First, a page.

The 1991 animated version of Beauty and the Beast was a landmark achievement. It was a major contributing factor to the early ‘90s revival of Disney animation and was the first animated film to ever be nominated for Best Picture at the Oscars. The movie became a pop culture phenomenon, inspiring a number of spoofs and homages over the years, most famously “See My Vest” from The Simpsons. Now Beauty and the Beast joins the long line of animated classics that Walt Disney Studios is bringing to the big screen in live action versions. Directed by Bill Condon, this latest incarnation of Beauty and the Beast is a stunning piece of visual beauty to behold but doesn’t do anything new with the story that wasn’t done infinitely better a quarter century ago.
Everyone know the story: In a quaint French village, Belle (Emma Watson) lives with her artist father Maurice (Kevin Kline), though the young woman yearns for something more outside of the small town. Belle is constantly pursued by Gaston (Luke Evans), a macho warrior with his friend and companion LeFou (Josh Gad) always by his side. When Maurice doesn’t return from a trip, Belle goes in search of him and discovers a decaying mansion which has had a curse placed upon it years ago. The resident of the rotting castle is the Beast (Dan Stevens), formerly a prince until his selfishness led to an enchantress placing a curse upon him, his household, and all of his servants. In order to lift the curse, the Beast must be capable of giving and receiving love before the final petal of a magical rose falls from the stem.
Of course, Belle and Beast’s romance is aided by the various furnishing breathing with life. There’s the candelabra Lumière (Ewan McGregor), the clock Cogsworth (Ian McKellan), the kettle Mrs. Potts (Emma Thompson) and her son, a teacup, Chip (Nathan Mack), the wardrobe Madame Garderobe (Audra McDonald), and the piano Maestro Cadenza (Stanley Tucci). These beloved characters bring the hit songs to this version as they did with 1991 classic, belting out “Be Our Guest” and “Beauty and the Beast.”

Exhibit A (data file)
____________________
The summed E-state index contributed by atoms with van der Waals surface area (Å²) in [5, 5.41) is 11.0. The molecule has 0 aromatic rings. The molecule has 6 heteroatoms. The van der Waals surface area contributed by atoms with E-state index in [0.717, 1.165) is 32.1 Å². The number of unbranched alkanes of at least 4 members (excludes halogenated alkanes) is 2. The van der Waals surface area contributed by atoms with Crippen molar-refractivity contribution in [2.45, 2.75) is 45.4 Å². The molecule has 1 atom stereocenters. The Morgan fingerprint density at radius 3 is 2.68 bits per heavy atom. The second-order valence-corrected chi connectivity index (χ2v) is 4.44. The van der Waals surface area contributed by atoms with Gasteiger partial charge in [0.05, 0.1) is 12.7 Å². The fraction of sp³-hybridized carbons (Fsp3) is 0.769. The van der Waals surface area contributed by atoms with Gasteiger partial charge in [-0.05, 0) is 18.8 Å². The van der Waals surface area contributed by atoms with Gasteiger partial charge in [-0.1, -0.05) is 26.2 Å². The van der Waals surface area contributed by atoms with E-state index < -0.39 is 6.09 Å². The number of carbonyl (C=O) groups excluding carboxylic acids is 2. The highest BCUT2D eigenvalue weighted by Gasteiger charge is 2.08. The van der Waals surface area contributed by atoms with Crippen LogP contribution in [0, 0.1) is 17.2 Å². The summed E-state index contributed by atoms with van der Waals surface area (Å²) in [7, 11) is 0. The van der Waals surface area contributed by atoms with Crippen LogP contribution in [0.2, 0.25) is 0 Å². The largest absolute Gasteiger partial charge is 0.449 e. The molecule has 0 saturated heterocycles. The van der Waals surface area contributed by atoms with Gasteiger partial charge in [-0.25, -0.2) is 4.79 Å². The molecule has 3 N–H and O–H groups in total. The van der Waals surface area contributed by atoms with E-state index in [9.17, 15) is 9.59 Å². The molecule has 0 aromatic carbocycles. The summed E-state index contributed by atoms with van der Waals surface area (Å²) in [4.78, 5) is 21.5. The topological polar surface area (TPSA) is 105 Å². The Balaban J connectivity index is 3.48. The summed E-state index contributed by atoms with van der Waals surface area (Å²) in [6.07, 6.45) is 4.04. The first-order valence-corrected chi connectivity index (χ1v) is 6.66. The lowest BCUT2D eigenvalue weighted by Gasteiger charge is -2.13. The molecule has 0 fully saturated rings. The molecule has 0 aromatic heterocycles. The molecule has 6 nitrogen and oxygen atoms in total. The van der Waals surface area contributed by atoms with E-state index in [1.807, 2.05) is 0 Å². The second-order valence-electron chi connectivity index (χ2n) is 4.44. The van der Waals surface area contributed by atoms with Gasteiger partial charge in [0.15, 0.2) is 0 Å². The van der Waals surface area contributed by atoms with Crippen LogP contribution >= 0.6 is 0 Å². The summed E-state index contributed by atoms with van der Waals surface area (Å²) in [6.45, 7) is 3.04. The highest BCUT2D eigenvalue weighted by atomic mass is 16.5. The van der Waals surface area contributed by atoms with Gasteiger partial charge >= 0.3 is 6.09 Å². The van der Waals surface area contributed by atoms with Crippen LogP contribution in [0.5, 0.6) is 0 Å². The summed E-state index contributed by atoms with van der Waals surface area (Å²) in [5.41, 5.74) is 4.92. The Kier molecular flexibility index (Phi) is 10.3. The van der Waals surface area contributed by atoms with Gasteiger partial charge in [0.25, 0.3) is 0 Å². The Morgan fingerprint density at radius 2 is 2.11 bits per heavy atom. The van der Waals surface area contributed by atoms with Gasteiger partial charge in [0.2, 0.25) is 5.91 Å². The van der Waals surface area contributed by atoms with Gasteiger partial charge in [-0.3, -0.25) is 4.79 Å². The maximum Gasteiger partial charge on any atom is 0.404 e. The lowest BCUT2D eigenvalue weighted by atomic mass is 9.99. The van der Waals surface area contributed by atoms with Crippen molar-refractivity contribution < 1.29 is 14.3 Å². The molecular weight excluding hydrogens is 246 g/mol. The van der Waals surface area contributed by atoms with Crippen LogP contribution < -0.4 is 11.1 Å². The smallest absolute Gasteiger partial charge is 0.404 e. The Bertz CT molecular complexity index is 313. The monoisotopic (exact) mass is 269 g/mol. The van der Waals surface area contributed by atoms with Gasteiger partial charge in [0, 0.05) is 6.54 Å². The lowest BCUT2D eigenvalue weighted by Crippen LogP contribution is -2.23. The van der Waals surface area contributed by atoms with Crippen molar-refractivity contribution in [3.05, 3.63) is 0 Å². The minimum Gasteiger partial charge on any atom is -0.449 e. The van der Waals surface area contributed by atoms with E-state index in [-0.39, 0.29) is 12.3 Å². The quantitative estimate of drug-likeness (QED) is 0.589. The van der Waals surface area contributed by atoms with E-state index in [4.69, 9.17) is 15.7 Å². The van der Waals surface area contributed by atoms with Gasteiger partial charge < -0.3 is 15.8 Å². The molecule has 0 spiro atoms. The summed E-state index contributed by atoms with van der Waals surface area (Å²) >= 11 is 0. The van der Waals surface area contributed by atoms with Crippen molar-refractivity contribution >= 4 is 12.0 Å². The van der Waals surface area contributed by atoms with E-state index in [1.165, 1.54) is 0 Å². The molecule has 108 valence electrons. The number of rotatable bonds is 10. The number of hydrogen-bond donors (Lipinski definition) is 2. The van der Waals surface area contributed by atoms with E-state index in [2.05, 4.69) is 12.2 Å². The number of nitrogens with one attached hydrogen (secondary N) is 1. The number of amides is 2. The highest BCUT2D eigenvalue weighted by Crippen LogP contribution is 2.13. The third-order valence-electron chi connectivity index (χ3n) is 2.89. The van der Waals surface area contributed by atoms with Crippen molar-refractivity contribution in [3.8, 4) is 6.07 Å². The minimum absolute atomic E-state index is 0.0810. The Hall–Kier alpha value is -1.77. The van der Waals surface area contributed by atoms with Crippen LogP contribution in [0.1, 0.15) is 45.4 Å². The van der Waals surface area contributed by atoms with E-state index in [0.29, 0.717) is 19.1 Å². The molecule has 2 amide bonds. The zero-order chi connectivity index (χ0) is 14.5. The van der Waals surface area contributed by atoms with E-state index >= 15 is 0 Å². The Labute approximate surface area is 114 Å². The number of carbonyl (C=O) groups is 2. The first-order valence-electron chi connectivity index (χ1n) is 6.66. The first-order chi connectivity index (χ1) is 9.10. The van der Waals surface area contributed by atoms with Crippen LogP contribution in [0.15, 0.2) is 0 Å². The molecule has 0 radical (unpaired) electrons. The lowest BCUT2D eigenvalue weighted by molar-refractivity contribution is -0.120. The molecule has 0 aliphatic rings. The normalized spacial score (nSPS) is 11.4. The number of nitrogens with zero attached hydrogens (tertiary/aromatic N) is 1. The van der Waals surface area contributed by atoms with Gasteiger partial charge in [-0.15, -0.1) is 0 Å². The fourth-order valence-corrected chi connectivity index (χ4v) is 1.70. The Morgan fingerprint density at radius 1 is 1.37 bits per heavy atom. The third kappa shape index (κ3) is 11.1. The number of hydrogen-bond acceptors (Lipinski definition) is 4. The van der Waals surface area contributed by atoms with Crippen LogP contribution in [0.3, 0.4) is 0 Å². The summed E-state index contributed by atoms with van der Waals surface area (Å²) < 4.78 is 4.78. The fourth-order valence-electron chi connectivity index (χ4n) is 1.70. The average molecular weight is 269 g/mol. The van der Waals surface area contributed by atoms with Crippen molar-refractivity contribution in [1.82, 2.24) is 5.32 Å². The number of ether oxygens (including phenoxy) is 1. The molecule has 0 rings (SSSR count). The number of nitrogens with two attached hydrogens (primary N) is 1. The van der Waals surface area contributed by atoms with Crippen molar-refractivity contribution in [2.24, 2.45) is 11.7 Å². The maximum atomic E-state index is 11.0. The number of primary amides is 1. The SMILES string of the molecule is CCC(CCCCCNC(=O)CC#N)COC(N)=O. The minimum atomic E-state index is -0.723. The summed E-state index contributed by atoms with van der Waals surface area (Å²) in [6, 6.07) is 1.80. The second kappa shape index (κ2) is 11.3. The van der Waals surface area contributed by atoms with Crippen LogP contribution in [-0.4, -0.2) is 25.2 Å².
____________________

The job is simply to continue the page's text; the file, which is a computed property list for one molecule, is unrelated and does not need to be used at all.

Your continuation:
Familiarity is at once the chief selling point for Beauty and the Beast and a major reason that its story doesn’t have remotely the same impact that it did the last time around. The screenplay by Stephen Chbosky and Evan Spiliotopoulos doesn’t breathe new life into the story as much as it simply aims to revive the magic of the past. With nothing new to do with the story, one wonders what the purpose of this live action remake is aside from helping the bottom line and pleasing the stockholders.
While the story of this version of Beauty and the Beast doesn’t quite tug on the heartstrings with the same efficiency of the animated classic, it is certainly something to look at. Bill Condon has assembled a team of artisans that craft a gorgeous world with lush costume, set, and production design that is vibrant with its colors. Condon has fun with the IMAX 3D, hurling items at the screen and creating moments of whirlwind visual splendor. Even the live action sequences with modest CGI flair are dazzling, as Gaston sings his own praises in the local tavern in a segment that is straight out of a classic musical. However, most of the moments of visceral grandeur come at the expense of the story’s pacing. Even when the story is meandering or just plain overly familiar, there’s always something on the screen to catch your eye.
As the Beast, Dan Stevens is obscured by the motion capture and voice modulation that is necessary for his character. The motion capture technology on display here seems like a step backwards from the photorealism of last year’s The Jungle Book. It’s still a technological marvel, nonetheless, but not an awe-inspiring digital creation. Emma Watson seems as if she was born into the role of Belle, approaching the role with a quiet grace. The real standout performance of Beauty and the Beast goes to Luke Evans as Gaston. Recently, the British actor has been reveling in playing villainous creations and he delivers most of the film’s funniest moments and the biggest, brashest persona of them all. As for the much ballyhooed sexuality of LeFou, it’s another case of the publicity taking precedent over the content. There’s nothing controversial about this character as presented. Among the servants in the castle, Ewan McGregor and Ian McKellen work off each other wonderfully as Lumière and Cogsworth, with McGregor surprisingly inflecting a scene-stealing French accent.
Fans of the animated classic will love reliving the beloved tale in its gorgeous live action version. Likewise, children unfamiliar with the 1991 version will be raptured by the colors and songs of Beauty and the Beast. If you’re looking for something that is even the slightest bit different from the animated version, you’ll be underwhelmed by the familiarity of the film’s construction while dazzled by the stunning visual beauty. Beauty and the Beast isn’t a bad retelling of an animated classic; it’s just a movie that doesn’t have a purpose aside from the bottom line when it could’ve been so much more.
Beauty and the Beast
A retelling of the 1991 animated classic, Beauty and the Beast is full of visual splendor but its adherence to previous version fails to add anything remotely new to the story.